The Creative Zen Vision M which has served me ever so well since my army days back in 2004/2005 has finally died, after at least 4 trips to the Creative Care Centre in Jurong to revive it throughout the course of its life.
So here's my new baby I got from the IT fair - the Creative Zen X-Fi.
I got the 16gb set, with plenty of built-in tweaks which I would later figure are more for pushing the product in terms of features so as to get sales than actually playing on Creative's strength of staying true to its audio capability. There's a LAN feature which allows me to chat with people online on MSN and Yahoo! Messenger, but the button interface doesn't make that easy to do. Then there's the X-Fi (extreme fidelity) feature which supposedly transforms your music into a whole new listening experience, but only serves to alter and muffle up the sound pretty much not to my liking. I guess for audio freaks like me who really are very anal about audio bitrates and playing around with the equalizer to get the sound we want, such a feature would only serve as a white elephant.
But aside from the negatives, this player has pretty much all of Creative's vintage assets, such as very good (probably the best) audio and video quality, a radio function, and the fantastic hierarchical user interface that Apple has paid Creative US$100 million to continue using.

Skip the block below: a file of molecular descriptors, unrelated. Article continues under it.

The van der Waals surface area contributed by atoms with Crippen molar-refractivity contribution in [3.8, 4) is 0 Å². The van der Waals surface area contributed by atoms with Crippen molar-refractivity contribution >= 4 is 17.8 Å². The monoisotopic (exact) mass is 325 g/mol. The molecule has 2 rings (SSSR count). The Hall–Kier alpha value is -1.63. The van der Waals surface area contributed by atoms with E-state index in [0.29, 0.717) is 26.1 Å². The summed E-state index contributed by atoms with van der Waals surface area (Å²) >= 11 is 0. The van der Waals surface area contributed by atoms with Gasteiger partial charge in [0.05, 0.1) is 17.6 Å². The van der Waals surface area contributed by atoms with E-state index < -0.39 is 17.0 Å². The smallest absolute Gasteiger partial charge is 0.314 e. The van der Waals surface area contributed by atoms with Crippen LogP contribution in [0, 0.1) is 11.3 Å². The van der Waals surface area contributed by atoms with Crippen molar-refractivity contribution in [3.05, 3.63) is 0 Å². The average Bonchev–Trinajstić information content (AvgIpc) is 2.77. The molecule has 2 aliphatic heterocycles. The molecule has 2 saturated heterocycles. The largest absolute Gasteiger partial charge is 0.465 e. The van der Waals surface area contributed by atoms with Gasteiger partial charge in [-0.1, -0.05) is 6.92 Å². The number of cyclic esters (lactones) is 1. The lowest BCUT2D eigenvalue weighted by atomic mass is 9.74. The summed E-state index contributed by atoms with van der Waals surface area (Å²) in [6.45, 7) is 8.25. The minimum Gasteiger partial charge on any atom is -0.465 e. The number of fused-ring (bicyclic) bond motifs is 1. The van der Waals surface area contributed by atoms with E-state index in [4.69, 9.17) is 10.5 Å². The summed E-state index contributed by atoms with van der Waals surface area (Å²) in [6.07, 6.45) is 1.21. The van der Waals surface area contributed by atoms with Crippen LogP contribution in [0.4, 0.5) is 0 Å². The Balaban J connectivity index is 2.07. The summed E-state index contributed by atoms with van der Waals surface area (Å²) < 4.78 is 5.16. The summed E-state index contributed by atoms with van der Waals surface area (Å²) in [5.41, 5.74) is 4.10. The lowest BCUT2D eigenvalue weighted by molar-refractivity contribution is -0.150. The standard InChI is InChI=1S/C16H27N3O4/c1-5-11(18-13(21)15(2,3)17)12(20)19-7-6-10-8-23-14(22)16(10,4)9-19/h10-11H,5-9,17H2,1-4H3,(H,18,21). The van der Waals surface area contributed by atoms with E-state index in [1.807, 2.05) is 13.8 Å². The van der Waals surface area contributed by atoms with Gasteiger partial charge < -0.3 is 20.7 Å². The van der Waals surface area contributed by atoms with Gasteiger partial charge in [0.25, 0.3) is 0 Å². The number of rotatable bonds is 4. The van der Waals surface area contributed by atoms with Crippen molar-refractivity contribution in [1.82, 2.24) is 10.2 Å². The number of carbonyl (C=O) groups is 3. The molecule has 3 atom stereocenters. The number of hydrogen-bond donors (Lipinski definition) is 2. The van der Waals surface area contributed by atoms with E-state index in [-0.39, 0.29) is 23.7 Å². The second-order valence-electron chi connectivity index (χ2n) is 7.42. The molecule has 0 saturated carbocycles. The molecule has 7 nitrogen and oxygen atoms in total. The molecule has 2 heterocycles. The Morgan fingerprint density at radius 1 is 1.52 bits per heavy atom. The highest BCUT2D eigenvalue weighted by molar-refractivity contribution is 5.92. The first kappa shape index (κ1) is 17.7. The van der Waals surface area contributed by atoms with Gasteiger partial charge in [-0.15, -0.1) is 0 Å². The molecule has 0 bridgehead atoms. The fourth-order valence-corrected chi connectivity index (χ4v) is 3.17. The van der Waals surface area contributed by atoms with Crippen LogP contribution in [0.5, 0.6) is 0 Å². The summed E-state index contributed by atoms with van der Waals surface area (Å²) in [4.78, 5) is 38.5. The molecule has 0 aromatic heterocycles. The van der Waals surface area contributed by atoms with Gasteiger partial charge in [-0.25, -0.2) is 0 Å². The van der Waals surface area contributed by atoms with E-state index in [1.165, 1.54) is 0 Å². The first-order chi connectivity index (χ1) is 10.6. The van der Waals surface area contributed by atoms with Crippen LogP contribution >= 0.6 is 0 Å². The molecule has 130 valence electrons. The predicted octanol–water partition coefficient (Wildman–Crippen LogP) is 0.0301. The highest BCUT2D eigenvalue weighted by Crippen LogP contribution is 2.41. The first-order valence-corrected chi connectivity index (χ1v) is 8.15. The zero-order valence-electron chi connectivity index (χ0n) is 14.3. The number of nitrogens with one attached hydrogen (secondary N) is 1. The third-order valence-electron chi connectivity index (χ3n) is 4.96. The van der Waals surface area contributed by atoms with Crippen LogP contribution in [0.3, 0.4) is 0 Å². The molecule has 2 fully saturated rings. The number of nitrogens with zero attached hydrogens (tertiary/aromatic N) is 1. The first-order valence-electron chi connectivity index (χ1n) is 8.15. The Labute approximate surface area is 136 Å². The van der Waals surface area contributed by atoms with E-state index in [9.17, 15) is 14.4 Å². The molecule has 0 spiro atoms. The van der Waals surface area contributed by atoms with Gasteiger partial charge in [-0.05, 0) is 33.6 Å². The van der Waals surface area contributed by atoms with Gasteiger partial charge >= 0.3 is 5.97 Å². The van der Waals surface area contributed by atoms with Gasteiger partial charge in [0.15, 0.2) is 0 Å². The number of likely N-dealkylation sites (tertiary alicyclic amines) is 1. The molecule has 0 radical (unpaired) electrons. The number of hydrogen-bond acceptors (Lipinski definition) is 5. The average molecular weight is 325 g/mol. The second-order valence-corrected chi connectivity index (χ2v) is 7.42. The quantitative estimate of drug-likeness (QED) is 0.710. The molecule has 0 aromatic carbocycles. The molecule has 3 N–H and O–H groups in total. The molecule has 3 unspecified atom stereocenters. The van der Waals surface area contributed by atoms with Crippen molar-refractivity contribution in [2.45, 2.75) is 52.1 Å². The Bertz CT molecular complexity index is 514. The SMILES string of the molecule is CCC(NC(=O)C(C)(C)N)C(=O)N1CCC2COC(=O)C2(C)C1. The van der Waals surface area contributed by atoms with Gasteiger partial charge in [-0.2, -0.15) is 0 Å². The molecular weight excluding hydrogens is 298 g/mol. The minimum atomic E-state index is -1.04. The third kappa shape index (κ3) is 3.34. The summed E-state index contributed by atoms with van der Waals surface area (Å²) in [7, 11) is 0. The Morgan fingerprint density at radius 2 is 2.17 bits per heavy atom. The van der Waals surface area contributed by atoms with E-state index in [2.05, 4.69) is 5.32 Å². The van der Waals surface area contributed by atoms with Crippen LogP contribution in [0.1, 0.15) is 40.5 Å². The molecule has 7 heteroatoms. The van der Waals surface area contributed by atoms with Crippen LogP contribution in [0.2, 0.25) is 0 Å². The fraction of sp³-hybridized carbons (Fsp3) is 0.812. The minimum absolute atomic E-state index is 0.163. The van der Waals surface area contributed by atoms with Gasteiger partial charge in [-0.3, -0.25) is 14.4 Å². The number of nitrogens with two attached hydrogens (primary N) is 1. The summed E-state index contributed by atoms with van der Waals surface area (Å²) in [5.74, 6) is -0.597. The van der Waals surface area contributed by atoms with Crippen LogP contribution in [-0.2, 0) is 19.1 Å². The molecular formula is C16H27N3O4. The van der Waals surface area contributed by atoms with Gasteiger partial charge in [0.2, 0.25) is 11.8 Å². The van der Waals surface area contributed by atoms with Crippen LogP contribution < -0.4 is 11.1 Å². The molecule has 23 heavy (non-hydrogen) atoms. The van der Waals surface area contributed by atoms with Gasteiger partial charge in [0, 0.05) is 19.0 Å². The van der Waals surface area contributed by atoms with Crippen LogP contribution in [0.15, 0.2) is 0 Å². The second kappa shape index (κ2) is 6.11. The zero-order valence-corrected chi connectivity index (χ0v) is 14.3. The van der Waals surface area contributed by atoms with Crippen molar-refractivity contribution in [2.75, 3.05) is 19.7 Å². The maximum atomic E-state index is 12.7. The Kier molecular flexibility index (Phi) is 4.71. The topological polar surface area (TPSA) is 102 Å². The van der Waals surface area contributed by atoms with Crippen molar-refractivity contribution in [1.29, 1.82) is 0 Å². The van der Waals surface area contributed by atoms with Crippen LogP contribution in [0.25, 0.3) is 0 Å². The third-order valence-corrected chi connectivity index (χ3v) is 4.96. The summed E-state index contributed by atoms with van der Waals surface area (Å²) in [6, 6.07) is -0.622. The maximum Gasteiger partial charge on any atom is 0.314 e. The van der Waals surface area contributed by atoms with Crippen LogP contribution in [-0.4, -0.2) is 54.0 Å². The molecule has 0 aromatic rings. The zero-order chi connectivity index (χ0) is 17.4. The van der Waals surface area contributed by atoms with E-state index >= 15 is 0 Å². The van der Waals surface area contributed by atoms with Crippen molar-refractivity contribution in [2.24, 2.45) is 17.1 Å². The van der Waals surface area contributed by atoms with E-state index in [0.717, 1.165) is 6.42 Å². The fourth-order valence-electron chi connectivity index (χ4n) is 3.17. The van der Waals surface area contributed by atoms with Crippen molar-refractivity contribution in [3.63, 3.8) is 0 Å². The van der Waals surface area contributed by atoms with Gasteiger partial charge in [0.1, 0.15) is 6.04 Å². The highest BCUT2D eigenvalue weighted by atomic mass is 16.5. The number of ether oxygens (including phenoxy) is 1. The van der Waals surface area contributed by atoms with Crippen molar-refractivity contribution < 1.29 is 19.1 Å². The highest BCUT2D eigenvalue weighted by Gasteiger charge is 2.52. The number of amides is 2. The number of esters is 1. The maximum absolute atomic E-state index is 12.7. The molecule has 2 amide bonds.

On top of that, the sleek design is quite a move away from its rather seemingly haphazard designs in the past, giving it actually quite a classy edge. The slightly heavier weight makes it feel a bit more expensive too.
For the principle that the competitive free market rests on, the hard reality is that unless one keeps up by marketing in an emotionally-appealing manner, one's product will have difficulty selling. Creative boasts some of the best technology in the MP3 market but most of my friends have the more snazzy looking iPods and Sony players. The faculty of the free market relies on rational decision-making between consumer and producer, and Creative has been keeping true to that by incessantly talking about its specifications but not how cool it is. And for that, they are constantly losing out to Apple who have been unabashedly advertising their hip factor.
In order for top firms to maintain their market share in certain markets such as the laptop and MP3 markets, firms have to continue finding ways to sell value past the basic accurate features of their products, very often preying on the emotions of consumers. While it is one thing to market well so as to communicate the value of your product, there really isn't anything stopping companies from being unscrupulously manipulative in trying to get our attention and interest.
Jonas Brothers - Tonight